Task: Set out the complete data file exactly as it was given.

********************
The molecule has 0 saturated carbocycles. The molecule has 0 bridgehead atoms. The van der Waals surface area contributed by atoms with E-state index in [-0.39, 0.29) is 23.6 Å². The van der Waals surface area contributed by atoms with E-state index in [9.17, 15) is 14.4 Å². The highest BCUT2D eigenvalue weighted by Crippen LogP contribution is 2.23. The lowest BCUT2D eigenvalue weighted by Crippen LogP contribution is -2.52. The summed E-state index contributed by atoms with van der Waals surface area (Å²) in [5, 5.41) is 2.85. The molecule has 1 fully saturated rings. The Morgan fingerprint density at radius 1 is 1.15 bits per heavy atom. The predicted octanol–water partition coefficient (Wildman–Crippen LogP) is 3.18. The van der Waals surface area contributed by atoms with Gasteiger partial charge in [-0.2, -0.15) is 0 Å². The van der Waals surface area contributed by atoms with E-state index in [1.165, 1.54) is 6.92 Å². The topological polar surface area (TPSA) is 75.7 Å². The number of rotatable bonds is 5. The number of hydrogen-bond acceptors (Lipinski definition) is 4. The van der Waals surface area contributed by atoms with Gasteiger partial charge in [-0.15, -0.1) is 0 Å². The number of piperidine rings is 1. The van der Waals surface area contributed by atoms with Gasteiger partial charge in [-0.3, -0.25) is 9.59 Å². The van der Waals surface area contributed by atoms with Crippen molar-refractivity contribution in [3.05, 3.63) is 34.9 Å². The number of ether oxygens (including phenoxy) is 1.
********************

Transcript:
The molecule has 0 saturated carbocycles. The molecule has 0 bridgehead atoms. The van der Waals surface area contributed by atoms with E-state index in [-0.39, 0.29) is 23.6 Å². The van der Waals surface area contributed by atoms with E-state index in [9.17, 15) is 14.4 Å². The highest BCUT2D eigenvalue weighted by Crippen LogP contribution is 2.23. The lowest BCUT2D eigenvalue weighted by Crippen LogP contribution is -2.52. The summed E-state index contributed by atoms with van der Waals surface area (Å²) in [5, 5.41) is 2.85. The molecule has 1 fully saturated rings. The Morgan fingerprint density at radius 1 is 1.15 bits per heavy atom. The predicted octanol–water partition coefficient (Wildman–Crippen LogP) is 3.18. The van der Waals surface area contributed by atoms with Gasteiger partial charge in [-0.2, -0.15) is 0 Å². The van der Waals surface area contributed by atoms with E-state index in [1.165, 1.54) is 6.92 Å². The topological polar surface area (TPSA) is 75.7 Å². The number of rotatable bonds is 5. The number of hydrogen-bond acceptors (Lipinski definition) is 4. The van der Waals surface area contributed by atoms with Gasteiger partial charge in [-0.15, -0.1) is 0 Å². The number of piperidine rings is 1. The van der Waals surface area contributed by atoms with Gasteiger partial charge in [-0.3, -0.25) is 9.59 Å². The van der Waals surface area contributed by atoms with Crippen molar-refractivity contribution in [3.05, 3.63) is 34.9 Å². The number of ether oxygens (including phenoxy) is 1.